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Ivan Jibaja

Date of Award


Document Type

Restricted Thesis: Campus only access

Degree Name

Bachelor of Science



First Advisor

Dr. Kelly A. Shaw


Data mining is the process of extracting useful information or patterns from large raw sets of data. In recent years the amount of data being collected has increased tremendously, which has resulted in the development of new and more complex data mining algorithms to go through the vast data. However, the rate of growth of the new computer systems does not equal the growth of the datasets and the complexity of these data mining algorithms. Because data mining applications are computationally intensive and can be made to use many processors in parallel, multi-core architectures have the potential to enable good computational performance for these applications. However, the memory intensity of these applications may lead to performance problems when storing these large datasets on-chip. Moreover, as the size of the working datasets for these applications continues to increase, new approaches to storing the entire dataset on chip need to be found since it might be infeasible to keep storing them on chip in their entirety. In order to do so, we analyze the data access patterns of these working sets to gain a better understanding of these applications.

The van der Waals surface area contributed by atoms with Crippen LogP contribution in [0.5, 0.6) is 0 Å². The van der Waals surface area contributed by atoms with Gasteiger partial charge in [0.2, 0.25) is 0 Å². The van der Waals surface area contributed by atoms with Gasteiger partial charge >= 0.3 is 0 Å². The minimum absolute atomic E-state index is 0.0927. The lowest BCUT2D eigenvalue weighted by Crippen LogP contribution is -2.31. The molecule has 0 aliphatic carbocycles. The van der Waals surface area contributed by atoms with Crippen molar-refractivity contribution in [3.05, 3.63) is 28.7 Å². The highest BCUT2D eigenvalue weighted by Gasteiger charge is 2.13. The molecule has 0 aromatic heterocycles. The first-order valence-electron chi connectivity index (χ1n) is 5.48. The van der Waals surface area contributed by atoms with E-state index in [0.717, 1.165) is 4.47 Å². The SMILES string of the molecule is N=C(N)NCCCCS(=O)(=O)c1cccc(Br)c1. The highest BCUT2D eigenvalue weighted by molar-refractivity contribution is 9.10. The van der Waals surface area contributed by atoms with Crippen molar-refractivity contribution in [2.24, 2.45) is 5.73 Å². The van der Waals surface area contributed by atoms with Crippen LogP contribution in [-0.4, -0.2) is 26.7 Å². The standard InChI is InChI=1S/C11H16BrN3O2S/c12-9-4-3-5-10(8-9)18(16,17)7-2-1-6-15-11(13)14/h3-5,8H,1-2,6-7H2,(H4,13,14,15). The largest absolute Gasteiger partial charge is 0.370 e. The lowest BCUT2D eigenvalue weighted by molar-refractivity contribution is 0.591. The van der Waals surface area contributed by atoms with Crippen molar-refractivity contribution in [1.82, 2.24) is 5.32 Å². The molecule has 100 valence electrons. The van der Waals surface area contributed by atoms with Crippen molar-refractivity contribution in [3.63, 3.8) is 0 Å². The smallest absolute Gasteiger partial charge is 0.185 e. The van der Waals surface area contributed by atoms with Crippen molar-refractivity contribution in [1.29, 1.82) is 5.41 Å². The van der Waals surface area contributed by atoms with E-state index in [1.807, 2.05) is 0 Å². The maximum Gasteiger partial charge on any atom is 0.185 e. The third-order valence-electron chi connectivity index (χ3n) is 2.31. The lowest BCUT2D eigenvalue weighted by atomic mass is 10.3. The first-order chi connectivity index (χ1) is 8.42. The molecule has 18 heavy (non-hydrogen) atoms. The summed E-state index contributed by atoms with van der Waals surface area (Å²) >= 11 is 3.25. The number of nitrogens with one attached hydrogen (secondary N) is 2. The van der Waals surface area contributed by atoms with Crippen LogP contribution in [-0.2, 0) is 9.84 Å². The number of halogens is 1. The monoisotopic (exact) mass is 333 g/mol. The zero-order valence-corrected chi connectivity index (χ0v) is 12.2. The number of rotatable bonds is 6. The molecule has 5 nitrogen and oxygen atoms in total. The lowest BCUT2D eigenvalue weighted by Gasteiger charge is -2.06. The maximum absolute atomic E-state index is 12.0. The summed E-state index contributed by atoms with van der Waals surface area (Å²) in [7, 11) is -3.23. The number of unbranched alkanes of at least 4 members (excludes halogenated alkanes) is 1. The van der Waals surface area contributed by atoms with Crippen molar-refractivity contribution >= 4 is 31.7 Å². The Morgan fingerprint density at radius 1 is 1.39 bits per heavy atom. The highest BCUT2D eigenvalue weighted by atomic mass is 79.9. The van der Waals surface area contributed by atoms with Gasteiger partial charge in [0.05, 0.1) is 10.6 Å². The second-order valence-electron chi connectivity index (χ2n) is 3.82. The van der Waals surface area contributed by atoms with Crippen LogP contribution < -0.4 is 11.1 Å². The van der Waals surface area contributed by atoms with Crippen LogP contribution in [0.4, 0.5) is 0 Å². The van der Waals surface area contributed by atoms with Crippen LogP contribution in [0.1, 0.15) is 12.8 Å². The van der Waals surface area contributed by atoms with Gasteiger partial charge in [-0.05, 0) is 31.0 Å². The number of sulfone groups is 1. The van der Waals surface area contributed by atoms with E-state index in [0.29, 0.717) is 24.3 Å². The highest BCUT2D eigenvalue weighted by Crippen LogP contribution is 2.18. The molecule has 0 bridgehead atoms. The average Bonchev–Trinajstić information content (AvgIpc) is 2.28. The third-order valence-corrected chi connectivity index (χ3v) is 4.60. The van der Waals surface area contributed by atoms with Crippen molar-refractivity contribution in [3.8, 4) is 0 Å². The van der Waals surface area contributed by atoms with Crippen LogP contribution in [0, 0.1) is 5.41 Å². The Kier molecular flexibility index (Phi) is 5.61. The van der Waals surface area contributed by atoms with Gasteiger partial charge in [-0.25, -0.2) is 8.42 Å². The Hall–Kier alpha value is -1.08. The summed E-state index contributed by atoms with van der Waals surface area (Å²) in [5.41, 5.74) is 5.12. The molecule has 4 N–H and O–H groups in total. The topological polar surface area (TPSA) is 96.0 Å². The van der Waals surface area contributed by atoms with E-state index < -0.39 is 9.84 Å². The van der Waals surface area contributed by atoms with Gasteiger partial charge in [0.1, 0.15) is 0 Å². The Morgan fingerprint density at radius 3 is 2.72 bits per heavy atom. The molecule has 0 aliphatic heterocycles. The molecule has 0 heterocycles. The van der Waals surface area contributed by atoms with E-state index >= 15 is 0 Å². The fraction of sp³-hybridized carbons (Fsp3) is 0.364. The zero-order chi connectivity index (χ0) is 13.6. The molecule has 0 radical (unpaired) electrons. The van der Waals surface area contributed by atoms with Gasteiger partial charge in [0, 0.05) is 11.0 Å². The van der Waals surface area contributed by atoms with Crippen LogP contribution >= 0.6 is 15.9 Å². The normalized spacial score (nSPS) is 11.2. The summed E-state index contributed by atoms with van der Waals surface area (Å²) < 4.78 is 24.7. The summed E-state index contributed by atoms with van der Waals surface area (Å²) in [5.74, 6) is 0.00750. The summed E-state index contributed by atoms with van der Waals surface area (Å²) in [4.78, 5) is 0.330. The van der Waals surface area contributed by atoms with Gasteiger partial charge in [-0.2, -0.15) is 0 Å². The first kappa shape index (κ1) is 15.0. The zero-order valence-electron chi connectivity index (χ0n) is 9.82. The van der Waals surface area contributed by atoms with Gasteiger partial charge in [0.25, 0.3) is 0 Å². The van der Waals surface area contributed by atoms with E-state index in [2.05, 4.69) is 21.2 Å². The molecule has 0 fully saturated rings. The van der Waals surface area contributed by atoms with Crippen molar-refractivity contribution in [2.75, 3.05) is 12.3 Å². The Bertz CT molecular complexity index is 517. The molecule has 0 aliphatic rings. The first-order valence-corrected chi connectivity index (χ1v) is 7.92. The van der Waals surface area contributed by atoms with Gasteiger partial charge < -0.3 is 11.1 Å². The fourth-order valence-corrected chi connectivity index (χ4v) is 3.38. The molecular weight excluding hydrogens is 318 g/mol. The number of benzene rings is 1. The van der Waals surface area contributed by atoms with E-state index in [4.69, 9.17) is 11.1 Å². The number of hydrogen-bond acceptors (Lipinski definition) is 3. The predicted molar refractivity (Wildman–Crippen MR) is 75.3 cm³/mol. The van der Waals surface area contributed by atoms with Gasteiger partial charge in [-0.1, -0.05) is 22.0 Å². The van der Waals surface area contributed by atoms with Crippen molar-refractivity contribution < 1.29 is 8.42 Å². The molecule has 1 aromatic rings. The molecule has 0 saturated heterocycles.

In this paper, we examine the data access patterns of two parallel applications from the MineBench [9] data mining applications suite with very different data access patterns. The analysis done on these two applications is in an architecture independent manner, examining different levels of threading. Particularly, we keep track of the number of accesses, the duration and frequency of idle and nonidle periods for these datasets, and whether data is shared or not including the number of threads that access certain data. We find that there are differences in the access patterns of data that is shared across threads from data that is exclusive to a single thread. We extend earlier single-threaded analysis [11] to include parallelism, and we look at how our analysis of shared and nonshared data access patterns differs from the original analysis.